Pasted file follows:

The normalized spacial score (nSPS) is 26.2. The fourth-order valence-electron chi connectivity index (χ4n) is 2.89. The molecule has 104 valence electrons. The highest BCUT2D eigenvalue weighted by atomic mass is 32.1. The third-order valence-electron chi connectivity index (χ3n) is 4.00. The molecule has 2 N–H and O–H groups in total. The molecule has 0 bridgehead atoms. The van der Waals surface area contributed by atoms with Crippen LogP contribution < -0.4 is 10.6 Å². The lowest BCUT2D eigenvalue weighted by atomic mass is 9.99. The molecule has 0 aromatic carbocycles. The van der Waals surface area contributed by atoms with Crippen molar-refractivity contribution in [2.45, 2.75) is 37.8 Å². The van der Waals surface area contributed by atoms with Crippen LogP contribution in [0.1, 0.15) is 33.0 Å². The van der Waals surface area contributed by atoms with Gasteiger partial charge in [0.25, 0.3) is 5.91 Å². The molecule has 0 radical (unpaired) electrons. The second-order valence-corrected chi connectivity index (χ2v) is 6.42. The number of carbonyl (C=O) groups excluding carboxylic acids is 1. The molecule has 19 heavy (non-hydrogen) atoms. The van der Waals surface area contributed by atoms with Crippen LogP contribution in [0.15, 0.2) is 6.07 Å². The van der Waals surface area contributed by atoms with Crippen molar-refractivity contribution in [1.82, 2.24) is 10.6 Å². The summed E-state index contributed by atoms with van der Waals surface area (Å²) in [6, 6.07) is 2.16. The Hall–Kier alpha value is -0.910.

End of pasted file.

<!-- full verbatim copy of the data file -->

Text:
The normalized spacial score (nSPS) is 26.2. The fourth-order valence-electron chi connectivity index (χ4n) is 2.89. The molecule has 104 valence electrons. The highest BCUT2D eigenvalue weighted by atomic mass is 32.1. The third-order valence-electron chi connectivity index (χ3n) is 4.00. The molecule has 2 N–H and O–H groups in total. The molecule has 0 bridgehead atoms. The van der Waals surface area contributed by atoms with Crippen LogP contribution < -0.4 is 10.6 Å². The lowest BCUT2D eigenvalue weighted by atomic mass is 9.99. The molecule has 0 aromatic carbocycles. The van der Waals surface area contributed by atoms with Crippen molar-refractivity contribution in [2.45, 2.75) is 37.8 Å². The van der Waals surface area contributed by atoms with Crippen LogP contribution in [0.1, 0.15) is 33.0 Å². The van der Waals surface area contributed by atoms with Gasteiger partial charge in [0.25, 0.3) is 5.91 Å². The molecule has 0 radical (unpaired) electrons. The second-order valence-corrected chi connectivity index (χ2v) is 6.42. The number of carbonyl (C=O) groups excluding carboxylic acids is 1. The molecule has 19 heavy (non-hydrogen) atoms. The van der Waals surface area contributed by atoms with Crippen LogP contribution in [0.15, 0.2) is 6.07 Å². The van der Waals surface area contributed by atoms with Crippen molar-refractivity contribution in [1.82, 2.24) is 10.6 Å². The summed E-state index contributed by atoms with van der Waals surface area (Å²) in [6, 6.07) is 2.16. The Hall–Kier alpha value is -0.910.